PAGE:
Tablets have been on the market for a few years now, yet there are still a few questions about what they’re actually for and who uses them; some people don’t see them as anything more than a big phone or a small computer, whilst being inferior to both. The truth is that tablets are almost certainly the way the market is going as it’s becoming cheaper and cheaper to produce the necessary components, whilst developing an app is becoming ever more accessible with amateurs and professionals writing better apps for an increasing range of platforms.
Tablets tend to be lighter and more portable than normal computers yet lack the power of their bigger counterparts. They aren’t supposedly intended as replacement computers yet, despite this, more and more people are giving up their cumbersome laptops for the sleek interface of a 7–10’’ touch screen display.
The use of tablets, however, still remains a big question, especially for students. Tablets often work out cheaper than a ‘normal’ computer and tend to be much lighter with better battery life. These features are likely to be of main interest to students looking to replace their bulky laptops in lectures.
Importantly, tablets don’t yet match the performance of many laptop computers. For a price similar to that of the cheapest iPad (just shy of 300 pounds for the smallest iPad mini), you could pick up a bottom-of-the-range laptop that would still have a larger hard drive and faster processor. That said, these laptops are becoming less and less common to see – cheap computers don’t tend to last as long as more expensive ones… that’s why they’re cheap. An entry-level laptop, weighing in at between 2.5–3 Kg, is four to five times heavier than a standard 10’’ tablet. When it comes down to it, a decent percentage of time spent on computers goes on word processing, internet access and social networking. These are the very things that tablets do best.
It seems clear, then, that there is a distinct advantage in the use of tablets. The market has expanded massively in the past few years with new devices being released regularly to meet the increasing demand. Recent releases are adding more choice to a growing market, the new iPad mini with 7’’ display boasts the same battery life and screen quality of the iPad 2 as well as the same overall power in a much smaller frame.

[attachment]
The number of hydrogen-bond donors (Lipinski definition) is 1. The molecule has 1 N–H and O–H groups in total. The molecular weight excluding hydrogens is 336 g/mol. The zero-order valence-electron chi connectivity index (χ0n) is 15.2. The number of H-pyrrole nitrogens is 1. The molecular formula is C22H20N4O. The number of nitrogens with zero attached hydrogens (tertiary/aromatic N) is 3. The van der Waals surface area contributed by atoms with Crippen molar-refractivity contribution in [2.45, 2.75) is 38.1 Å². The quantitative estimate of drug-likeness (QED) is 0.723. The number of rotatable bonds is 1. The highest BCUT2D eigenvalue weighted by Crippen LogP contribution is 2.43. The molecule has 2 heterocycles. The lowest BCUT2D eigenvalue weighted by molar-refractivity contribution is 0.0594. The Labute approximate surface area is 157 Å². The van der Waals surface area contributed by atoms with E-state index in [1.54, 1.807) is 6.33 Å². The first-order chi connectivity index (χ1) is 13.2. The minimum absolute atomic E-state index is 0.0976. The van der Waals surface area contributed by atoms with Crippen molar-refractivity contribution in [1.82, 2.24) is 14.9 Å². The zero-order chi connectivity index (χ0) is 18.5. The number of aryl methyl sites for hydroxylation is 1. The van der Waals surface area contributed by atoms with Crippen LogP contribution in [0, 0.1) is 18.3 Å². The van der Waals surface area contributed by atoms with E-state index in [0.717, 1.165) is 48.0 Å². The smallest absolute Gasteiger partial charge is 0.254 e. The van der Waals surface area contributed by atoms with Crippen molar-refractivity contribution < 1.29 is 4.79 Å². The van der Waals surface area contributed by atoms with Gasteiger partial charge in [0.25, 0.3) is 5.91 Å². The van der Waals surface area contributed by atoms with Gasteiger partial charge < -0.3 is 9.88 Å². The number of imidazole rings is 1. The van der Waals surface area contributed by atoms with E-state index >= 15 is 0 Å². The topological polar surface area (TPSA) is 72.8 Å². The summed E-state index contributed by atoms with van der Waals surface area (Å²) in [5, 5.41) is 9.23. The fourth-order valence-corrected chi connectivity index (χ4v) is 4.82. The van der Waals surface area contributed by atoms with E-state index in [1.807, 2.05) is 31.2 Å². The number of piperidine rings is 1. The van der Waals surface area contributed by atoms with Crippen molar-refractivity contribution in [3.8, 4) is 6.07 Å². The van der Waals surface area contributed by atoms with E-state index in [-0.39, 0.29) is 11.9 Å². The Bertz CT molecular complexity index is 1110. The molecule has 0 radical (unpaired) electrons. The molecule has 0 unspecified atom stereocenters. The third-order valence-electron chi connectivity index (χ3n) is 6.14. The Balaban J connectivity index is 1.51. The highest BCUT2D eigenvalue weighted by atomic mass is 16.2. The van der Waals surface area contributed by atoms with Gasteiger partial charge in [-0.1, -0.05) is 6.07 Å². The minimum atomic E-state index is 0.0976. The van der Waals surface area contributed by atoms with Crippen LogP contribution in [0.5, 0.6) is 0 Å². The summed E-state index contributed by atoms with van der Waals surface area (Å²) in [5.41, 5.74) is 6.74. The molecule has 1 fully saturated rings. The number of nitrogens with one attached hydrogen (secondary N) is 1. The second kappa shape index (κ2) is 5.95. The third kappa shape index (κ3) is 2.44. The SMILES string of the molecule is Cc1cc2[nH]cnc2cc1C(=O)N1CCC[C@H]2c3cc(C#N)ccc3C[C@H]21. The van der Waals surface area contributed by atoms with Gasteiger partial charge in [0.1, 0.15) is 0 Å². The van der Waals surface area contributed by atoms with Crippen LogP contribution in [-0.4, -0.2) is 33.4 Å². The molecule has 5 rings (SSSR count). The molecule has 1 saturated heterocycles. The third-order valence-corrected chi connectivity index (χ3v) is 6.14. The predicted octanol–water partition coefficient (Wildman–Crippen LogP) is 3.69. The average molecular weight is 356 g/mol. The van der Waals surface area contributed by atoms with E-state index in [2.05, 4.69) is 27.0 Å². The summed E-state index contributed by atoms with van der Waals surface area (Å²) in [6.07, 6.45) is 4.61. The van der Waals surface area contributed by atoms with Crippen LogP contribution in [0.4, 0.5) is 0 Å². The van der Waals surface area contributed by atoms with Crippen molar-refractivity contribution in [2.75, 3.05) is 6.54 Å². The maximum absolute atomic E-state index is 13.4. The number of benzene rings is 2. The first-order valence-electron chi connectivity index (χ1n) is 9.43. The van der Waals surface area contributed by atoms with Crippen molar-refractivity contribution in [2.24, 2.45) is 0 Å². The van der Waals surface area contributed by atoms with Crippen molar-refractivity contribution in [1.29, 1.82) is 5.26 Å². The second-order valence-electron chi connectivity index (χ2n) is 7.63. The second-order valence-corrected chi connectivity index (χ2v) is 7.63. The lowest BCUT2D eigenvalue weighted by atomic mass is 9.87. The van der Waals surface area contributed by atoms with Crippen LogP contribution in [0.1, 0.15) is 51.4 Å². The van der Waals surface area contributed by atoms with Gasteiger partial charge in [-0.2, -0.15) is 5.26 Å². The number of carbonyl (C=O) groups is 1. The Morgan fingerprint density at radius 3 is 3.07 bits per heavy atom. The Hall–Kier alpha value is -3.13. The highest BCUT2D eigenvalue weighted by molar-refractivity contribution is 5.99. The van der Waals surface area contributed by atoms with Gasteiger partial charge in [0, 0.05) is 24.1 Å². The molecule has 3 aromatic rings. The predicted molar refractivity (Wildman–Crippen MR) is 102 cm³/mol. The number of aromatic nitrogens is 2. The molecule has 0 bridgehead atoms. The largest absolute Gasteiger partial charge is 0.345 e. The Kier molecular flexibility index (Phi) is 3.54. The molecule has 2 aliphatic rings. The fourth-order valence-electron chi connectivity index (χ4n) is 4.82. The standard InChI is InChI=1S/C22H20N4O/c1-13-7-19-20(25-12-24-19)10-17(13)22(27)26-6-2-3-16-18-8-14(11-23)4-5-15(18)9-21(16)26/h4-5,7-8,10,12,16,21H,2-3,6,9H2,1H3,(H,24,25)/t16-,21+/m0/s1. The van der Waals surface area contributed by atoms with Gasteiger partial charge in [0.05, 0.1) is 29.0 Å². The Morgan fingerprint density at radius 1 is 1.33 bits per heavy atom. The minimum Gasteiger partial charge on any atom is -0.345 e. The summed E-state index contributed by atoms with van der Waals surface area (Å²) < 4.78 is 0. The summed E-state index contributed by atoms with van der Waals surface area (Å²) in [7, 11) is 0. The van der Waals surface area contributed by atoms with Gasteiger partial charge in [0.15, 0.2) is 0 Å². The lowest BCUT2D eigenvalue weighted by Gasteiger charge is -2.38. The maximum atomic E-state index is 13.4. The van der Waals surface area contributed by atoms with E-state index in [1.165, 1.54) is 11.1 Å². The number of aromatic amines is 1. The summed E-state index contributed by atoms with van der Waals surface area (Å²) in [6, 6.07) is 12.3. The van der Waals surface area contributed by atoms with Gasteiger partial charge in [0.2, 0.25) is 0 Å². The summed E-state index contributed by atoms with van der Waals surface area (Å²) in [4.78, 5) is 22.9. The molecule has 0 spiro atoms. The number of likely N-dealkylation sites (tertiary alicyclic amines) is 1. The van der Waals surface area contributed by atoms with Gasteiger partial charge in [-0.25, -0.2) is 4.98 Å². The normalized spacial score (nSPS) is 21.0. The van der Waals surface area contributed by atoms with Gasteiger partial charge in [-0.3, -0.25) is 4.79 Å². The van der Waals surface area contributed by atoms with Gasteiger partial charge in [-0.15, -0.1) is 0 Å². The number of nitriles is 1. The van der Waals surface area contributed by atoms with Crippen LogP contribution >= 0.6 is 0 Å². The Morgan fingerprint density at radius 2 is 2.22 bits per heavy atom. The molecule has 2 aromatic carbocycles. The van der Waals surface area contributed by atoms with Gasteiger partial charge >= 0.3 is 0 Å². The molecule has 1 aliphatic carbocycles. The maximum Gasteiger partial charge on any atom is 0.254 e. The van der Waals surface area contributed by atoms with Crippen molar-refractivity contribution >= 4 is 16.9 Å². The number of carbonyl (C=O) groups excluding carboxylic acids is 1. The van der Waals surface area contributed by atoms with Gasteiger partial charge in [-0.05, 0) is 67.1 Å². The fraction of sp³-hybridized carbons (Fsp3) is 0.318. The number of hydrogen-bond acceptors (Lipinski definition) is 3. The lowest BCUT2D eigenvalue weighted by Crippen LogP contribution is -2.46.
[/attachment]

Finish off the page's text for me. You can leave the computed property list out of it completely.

The Kindle Fire devices released in the US last November have finally made their way over to the UK, and the extremely reasonable cost of £129 pounds for the cheapest model leads us to believe that this is arguably one of the devices most likely to make a dent in Apple’s massive market share, at least than half the price. Alongside this there are new and soon-to-be-announced devices from Motorola and Microsoft.
How useful are tablets to students? The main are, as mentioned, portability and battery life. Furthermore, as tablets become more powerful they are catching up to the lower end of the market in laptops. This is a market segment that is already dominated by students looking for a cheap machine.
Tablets are also still being lauded as mainly browsing devices. This is an interesting point as there are multiple wireless hotspots throughout university buildings, yet the standard wired ethernet connections in many University owned rooms (which are incompatible on tablets) may dissuade some of the more techno-phobic of the potential tablet purchaser. The ability, however, to carry a device that weighs less than a kilogram and is thinner than a centimeter will definitely be of value.